Now turning back to the Millennium Pharmaceuticals case, objective evidence of traversing an obviousness finding or what is also known in the patent law as “secondary considerations” include unexpected results and long-felt but unsolved need. The following will discuss the foregoing factors mentioned by the court in Millennium Pharmaceuticals.

4. Unexpected results are to be compared with what was known in the prior art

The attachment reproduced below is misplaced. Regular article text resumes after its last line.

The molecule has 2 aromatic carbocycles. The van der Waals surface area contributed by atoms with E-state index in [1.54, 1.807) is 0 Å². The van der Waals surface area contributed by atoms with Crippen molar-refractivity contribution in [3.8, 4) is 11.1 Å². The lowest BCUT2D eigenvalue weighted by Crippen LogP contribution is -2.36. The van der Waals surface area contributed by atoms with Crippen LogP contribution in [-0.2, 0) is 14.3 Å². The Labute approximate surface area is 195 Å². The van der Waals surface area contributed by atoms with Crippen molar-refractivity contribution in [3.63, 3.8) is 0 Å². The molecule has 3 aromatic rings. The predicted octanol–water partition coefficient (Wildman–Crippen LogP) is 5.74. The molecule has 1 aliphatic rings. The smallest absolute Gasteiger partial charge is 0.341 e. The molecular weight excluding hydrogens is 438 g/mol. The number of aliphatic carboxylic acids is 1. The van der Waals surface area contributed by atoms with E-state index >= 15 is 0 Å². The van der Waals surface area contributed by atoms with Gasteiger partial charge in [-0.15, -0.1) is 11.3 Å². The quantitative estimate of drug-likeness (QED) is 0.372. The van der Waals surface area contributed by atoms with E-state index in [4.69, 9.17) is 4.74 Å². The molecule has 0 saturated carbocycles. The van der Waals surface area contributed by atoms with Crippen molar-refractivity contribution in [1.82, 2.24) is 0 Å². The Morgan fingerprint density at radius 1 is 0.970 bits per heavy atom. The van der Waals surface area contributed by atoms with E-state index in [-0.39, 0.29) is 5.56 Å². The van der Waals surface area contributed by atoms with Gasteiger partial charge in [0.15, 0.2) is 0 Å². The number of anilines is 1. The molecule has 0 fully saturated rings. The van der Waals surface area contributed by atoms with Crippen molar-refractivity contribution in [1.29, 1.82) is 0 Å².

When unexpected results are used as evidence of non-obviousness, the results must be shown to be unexpected when compared with the closest prior art. For instance, the district court was incorrect in requiring Millennium to compare improve stability, solubility, and dissolution properties of the lyophilized mannitol ester of boretezomib with a glycerol bortezomib ester mentioned in U.S. Patent No. 5,780,454 (the “Adams patent”) referenced by defendant Sandoz, rather than boretezomib. Millennium Pharmaceuticals, 2017 WL 3013204, at *8. The court’s reasoning seems to follow from several factual determinations. The Adams patent generically identified glycerol as one amongst a list of ten compounds for boronate esters, rather than specifically disclosing or actually identifying the glycerol ester in the Adams Patent. Id.  Moreover, the Adams Patent did not disclose stability or solubility of any ester compound. Id. Accordingly, Millennium was not required to create the glycerol ester, where the product had not been created in the prior art. (Id. at * 8)(citations omitted by author). Thus, it is important for patent attorneys and inventors to compare only unexpected results with only prior art that is known.